"A.J. Fries:? Light in Shadow"?
Through Jan. 21?
Big Orbit Gallery?
30D Essex St. (560-1968, www.bigorbitgallery.org)
Anyone who has Instagram, the popular smartphone app that adds a gloss of artificial intrigue to otherwise ho-hum photographs, knows the feeling.
Through the lens of your iPhone or Galaxy, everyday scenes that held absolutely no interest in the pre-Instagram era can suddenly become the stuff of unspeakable beauty.
A.J. Fries, the Buffalo oil painter whose monochromatic scenes of perfectly unspectacular objects and vistas are now on view in the Big Orbit Gallery, gets that. He, like artists of many disciplines, has made a career out of going beauty-mining in the bland surroundings of everyday life. The stuff he pulls up includes air conditioners sticking out of drywall, gravestones casting long shadows on snow in the late-afternoon light, droplets of water streaking across car windshields in highway traffic and snowflakes catching the light of a digital camera flash against the night sky.
Each of these scenes – the result of hundreds of digital photographs, lots of deep pondering and second-guessing and finally the painstaking process of painting – is an amplification of a tiny moment that might otherwise pass unnoticed.
What separates Fries' endeavor from that of Instagrammers who consider themselves uniquely attuned to quotidian beauty is nothing more or less than his love and talent for his chosen medium. And this difference, in a world overflowing with banal digital flotsam that does anything but invite contemplation, is everything.
Fries is addicted to the pure pleasure of pushing paint across the canvas, to the drudgery of solving issues like reflectivity and depth – and to the way, on a good day, that eight hours in the studio can seem to fly by in 10 minutes. The results in Big Orbit, from a panoramic view of the Grand Island bridges seen through a scrim of snow and fog to the gleaming tiles of a Manhattan bathroom, are screens onto which viewers can project their own storylines, fantasies and sentiments.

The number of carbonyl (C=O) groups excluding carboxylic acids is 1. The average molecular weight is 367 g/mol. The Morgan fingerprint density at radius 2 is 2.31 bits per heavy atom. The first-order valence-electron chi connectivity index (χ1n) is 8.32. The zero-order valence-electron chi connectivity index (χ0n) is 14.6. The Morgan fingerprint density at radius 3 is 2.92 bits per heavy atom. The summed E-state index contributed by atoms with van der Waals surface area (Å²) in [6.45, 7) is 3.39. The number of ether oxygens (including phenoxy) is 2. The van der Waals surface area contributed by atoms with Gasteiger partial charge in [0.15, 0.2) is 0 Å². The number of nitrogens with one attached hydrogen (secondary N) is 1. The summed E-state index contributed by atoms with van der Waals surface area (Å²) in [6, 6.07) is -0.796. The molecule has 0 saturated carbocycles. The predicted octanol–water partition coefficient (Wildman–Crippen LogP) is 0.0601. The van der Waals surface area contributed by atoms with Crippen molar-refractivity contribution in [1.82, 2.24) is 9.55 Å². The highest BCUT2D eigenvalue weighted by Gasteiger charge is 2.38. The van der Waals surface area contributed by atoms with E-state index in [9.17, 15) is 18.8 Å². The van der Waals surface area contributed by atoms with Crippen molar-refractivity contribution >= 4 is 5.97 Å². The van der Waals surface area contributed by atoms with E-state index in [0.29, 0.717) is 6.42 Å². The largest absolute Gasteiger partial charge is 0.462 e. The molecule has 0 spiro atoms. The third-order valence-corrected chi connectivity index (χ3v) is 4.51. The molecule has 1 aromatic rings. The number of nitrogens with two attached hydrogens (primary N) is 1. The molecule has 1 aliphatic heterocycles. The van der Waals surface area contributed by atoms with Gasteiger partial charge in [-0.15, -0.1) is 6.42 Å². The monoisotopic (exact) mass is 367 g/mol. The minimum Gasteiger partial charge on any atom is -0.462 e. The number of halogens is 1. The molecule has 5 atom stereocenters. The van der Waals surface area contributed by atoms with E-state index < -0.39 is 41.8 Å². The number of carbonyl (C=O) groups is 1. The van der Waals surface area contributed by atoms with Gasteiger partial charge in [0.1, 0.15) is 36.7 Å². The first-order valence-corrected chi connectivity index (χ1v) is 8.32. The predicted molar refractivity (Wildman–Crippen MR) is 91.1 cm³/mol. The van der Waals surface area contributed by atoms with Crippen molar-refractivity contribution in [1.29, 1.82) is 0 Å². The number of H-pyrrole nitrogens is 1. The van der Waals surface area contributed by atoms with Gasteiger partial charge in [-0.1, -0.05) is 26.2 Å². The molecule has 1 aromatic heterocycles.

You may think of Fries' work as lacking in conceptual heft or too consciously or conventionally pretty, but that just means you're not looking hard enough. His paintings, powerful because of their simplicity, are a way to hit pause on the world and to milk a single moment of lonely beauty for everything it's worth.
"Transmutation:? Photographic Works? by Carl Chiarenza"?
Through Feb. 17?
University at Buffalo? Anderson Gallery?
1 Martha Jackson Place? (829-375, www.ubartgalleries.org)
If Fries' paintings are about providing fodder for the imagination by providing the brain with a recognizable image, Carl Chiarenza's photographs take the abstract approach to the same end.
"Transmutations," an eye-opening survey of his captivating black-and-white photographic collages in the University at Buffalo's Anderson Gallery, sends the mind wandering in all kinds of wonderful directions.
Among abstract photographers, Chiarenza, who is based in Rochester, is something of a pioneer. Very early in his career, in the late 1950s, he began making tightly choreographed collages out of industrial detritus and other objects at hand. As his work evolved, he began creating large silver gelatin prints with a large-format camera, and the results are stunningly unorthodox.
Chiarenza's starkly lit collages – like the best abstract paintings – achieve a kind of reassuring visual balance even while throwing viewers' expectations off-kilter. Depending on your mindset, the materials they contain can look like otherworldly mountain ranges, coiled-up sheaths of snakeskin or pools of rippling water – or all these things at once.
Especially compelling are the artist's large-scale triptychs, which get their hooks into your imagination in a way that a traditional photograph couldn't hope to do. Also notable are Chiarenza's strange portraits of human figures like Don Quixote and, above all for me, a small and graceful homage to Alberto Giacometti's "Walking Man" sculptures, of which the Albright-Knox Art Gallery owns one.
This exhibition, like "Light in Shadow," demands a quiet and concentrated mind in order to unlock its full potential. And though that particular mental state might be difficult to achieve in the midst of the holiday season, Chiarenza and Fries both show us that it's more than worth a shot.